Nickel-iron battery

From Simple English Wikipedia, the free encyclopedia

The nickel–iron battery (NiFe battery) are batteries made of iron and nickel oxide hydroxide, with a potassium hydroxide electrolyte. They are very strong, and do not break easily. They can last for more than 20 years. They are slow to charge. They are often used on trains. They are similar to the nickel cadmium battery, but using iron instead of toxic cadmium. The voltage is 1.2 volts per cell, the same as the nickel cadmium battery.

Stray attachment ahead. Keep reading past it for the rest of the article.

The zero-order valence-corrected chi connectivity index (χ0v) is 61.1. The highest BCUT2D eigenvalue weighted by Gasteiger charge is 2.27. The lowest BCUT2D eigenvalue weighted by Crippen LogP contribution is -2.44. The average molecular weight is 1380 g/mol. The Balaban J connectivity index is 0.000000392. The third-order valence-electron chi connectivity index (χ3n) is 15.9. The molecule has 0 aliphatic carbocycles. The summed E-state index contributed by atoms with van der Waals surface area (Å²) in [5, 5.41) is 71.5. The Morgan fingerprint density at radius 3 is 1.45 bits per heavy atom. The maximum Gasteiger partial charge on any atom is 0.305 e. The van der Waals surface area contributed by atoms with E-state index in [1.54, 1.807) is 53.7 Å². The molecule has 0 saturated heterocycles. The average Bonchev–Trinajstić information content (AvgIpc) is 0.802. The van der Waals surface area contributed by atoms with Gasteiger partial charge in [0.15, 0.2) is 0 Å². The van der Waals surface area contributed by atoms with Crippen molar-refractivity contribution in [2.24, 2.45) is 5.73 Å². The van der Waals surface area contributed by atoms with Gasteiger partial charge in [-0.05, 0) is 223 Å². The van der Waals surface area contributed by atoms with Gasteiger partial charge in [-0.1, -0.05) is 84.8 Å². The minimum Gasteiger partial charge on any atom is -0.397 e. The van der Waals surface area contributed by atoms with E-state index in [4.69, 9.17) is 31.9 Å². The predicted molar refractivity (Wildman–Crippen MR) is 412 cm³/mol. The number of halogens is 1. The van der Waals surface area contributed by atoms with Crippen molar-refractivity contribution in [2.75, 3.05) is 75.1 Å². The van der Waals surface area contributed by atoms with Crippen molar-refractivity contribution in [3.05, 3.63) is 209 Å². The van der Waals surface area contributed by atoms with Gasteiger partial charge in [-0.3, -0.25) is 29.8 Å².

Nickel-iron batteries are very durable. They can be charged many times. They are often associated with Thomas Edison, although he did not invent this type of battery. Edison's company manufactured the batteries until the early 1970s. Today they are made by several Chinese companies. They are often used in applications where a very long service life is required, such as large off-grid solar power systems.

See also[change | change source]

Nickel–zinc battery - a similar battery with a higher capacity and higher voltage, but a shorter lifespan